Lots of good stuff there.

There is one abnormal behavior to add, though.

Ride with your headlight on!

The thing is, a lot of motorcycle accidents are caused (in part) because car drivers just don’t see the motorcycle. The reason many US states (I can’t speak for other areas) require motorcycles to have headlights on at all times is because they have found that lit headlights significantly increase your ability to be seen, day or night.

[quote=“YAJ”]Lots of good stuff there.

There is one abnormal behavior to add, though.

Ride with your headlight on!

The thing is, a lot of motorcycle accidents are caused (in part) because car drivers just don’t see the motorcycle. The reason many US states (I can’t speak for other areas) require motorcycles to have headlights on at all times is because they have found that lit headlights significantly increase your ability to be seen, day or night.[/quote]

Yeah, for Taiwan I’d choose riding with the headlight on…over riding with a helmet, for saftey purposes. I am a true believer in the power of light.

But that article was written in the states…and for the last 20 years all bikes in the states automatically have their light come on when they start up.

Don’t worry though…I’m sure Taiwan will figure this out in another 20 years or so. Actually…they did figure it out…but they only shared the info with the bus companies (all city busses have their lights on all the time).

Had a close call today; heading down Yangminshan with the Babe on the back, I was on the far right 1-meter width of the road where a line of bikes normally rides parallel to the cars. The cars were bumper to bumper so I was passing them all, when suddenly an oncoming SUV (which I couldn’t see due to the line of cars on my side) cut a left turn into my path.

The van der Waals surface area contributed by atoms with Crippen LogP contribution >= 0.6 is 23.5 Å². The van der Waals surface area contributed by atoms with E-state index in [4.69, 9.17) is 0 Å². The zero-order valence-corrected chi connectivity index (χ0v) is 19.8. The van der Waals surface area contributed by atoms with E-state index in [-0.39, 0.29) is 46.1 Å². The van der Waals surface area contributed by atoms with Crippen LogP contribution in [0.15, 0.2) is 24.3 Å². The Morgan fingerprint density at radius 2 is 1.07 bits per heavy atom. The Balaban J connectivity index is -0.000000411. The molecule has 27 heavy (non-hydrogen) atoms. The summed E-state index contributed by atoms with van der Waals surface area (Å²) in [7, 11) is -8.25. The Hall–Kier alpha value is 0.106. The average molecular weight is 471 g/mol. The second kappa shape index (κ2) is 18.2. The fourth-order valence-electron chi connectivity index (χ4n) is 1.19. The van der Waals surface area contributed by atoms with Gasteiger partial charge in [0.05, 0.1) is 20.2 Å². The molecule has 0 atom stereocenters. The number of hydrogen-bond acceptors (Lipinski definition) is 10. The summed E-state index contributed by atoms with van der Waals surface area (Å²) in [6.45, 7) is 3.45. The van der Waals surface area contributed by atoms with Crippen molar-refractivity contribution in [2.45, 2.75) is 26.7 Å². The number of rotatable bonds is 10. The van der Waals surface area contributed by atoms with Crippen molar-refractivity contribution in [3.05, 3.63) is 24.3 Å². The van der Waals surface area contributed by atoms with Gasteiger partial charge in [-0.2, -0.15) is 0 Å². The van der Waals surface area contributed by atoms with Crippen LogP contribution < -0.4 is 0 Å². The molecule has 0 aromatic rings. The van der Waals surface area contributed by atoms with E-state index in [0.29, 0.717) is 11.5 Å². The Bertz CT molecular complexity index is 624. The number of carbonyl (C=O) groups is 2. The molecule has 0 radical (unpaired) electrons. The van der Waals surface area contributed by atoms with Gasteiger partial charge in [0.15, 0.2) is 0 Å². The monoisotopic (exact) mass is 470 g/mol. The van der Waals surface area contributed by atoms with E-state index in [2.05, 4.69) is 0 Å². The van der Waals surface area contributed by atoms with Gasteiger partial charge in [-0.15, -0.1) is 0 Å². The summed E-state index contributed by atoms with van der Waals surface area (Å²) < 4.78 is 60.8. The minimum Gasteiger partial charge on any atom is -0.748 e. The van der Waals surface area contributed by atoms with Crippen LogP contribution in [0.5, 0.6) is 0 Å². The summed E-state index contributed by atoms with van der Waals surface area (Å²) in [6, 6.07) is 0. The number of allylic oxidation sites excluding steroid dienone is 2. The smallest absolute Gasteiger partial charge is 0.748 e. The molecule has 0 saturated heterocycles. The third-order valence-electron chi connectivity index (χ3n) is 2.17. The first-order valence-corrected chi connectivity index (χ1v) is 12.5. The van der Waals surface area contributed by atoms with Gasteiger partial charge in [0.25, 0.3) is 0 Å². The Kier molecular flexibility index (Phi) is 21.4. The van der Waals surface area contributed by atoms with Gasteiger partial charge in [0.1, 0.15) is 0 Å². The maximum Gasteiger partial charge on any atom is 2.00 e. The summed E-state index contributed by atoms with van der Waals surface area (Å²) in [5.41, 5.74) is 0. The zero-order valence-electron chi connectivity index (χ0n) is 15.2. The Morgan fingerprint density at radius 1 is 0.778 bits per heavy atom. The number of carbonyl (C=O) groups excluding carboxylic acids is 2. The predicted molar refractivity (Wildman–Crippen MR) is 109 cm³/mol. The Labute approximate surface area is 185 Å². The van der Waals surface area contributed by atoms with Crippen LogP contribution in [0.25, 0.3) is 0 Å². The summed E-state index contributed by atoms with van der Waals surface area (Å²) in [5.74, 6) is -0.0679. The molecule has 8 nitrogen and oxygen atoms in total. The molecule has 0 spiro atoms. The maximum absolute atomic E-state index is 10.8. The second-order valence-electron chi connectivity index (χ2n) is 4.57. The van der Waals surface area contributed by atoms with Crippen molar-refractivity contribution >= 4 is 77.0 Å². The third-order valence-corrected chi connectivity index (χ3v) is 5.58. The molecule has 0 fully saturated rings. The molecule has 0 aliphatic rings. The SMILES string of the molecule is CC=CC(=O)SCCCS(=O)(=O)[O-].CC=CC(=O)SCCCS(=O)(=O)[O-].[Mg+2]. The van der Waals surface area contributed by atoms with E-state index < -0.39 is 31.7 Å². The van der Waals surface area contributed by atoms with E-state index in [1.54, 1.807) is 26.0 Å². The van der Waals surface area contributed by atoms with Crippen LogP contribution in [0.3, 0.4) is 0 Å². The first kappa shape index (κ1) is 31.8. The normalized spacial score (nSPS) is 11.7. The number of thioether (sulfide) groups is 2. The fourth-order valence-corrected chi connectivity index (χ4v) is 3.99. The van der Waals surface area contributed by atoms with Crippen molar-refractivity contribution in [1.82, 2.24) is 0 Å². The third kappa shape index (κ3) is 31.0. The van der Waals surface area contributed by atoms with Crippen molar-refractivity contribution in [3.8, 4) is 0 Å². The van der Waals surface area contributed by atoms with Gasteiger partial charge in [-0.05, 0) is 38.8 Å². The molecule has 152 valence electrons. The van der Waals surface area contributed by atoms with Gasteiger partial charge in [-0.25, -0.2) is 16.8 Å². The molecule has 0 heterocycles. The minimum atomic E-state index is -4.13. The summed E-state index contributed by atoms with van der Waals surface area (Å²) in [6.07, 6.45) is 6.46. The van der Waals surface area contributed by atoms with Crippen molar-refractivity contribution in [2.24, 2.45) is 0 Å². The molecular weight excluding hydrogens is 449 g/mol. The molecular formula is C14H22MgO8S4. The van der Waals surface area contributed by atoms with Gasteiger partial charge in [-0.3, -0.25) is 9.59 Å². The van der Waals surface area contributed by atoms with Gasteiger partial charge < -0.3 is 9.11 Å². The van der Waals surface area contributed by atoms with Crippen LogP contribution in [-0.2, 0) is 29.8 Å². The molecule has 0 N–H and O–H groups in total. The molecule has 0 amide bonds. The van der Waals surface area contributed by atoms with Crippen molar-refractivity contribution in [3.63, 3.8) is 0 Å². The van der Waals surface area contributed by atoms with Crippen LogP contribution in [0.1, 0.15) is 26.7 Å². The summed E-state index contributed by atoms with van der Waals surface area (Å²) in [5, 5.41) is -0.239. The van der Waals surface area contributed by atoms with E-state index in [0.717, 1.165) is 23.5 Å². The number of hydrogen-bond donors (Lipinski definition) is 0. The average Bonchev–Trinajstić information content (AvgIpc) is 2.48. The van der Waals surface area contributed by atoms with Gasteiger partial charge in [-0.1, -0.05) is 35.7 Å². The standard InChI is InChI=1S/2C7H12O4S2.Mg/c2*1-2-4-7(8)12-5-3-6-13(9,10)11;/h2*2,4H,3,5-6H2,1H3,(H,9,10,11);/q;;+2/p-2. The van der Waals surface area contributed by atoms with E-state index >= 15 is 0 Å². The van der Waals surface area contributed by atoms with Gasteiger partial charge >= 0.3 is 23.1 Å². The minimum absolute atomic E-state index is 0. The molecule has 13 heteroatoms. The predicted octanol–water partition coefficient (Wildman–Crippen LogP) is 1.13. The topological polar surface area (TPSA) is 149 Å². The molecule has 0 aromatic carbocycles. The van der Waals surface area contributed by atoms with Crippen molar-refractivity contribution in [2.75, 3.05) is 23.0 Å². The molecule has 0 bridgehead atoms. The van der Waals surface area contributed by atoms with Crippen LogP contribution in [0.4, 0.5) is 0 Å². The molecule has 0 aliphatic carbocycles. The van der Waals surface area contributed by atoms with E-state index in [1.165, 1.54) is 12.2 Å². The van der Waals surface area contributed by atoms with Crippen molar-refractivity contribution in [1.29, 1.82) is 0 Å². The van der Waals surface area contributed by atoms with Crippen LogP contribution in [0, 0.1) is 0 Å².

Had I been riding “normally” (a bit too fast, perhaps not paying attention) we would have braked but still hit it going 30kph downhill and perhaps broken a bone or two.

But I was riding slightly more slowly than most of the other bikes (because I know what carrying a rider and going downhill means for my stopping distance on this bike) and I was alert. Just barely avoided a big splat. Just barely.

Helmets were on; lights were on. But alertness and a slightly reduced speed were the abnormal factors here.

Maybe I should use a dead cat for a helmet…the “abnormal factor” alone should make me immune to all accidents!

US biking statistics are all but irrelevant… At least 50% of the deaths and probably an even higher percentage of the injuries are due to the massive, “Gawsh, I saw Easy Rider and I ain’t wearing no helmet.” phenomenon… over zealous Harley riders accidentally try to go round a corner, realize too late their bikes aren’t designed to do this, fall off and smack their unprotected head on the asphalt and another fatality is added to the “normal” rider column… Same goes for the legions of unhelmeted shorts 'n T-shirts sportsbike squids… Add to that the massive rise in popularity of things like sportsbike stunt riding and freestyle motocross in the US, both of which have huge casualty ratings and you end up with the figures quoted above…

can’t fault the premise of that somewhat longwinded essay on the obvious though… most riders behave like idiots, so they crash, if you don’t, you won’t… maybe…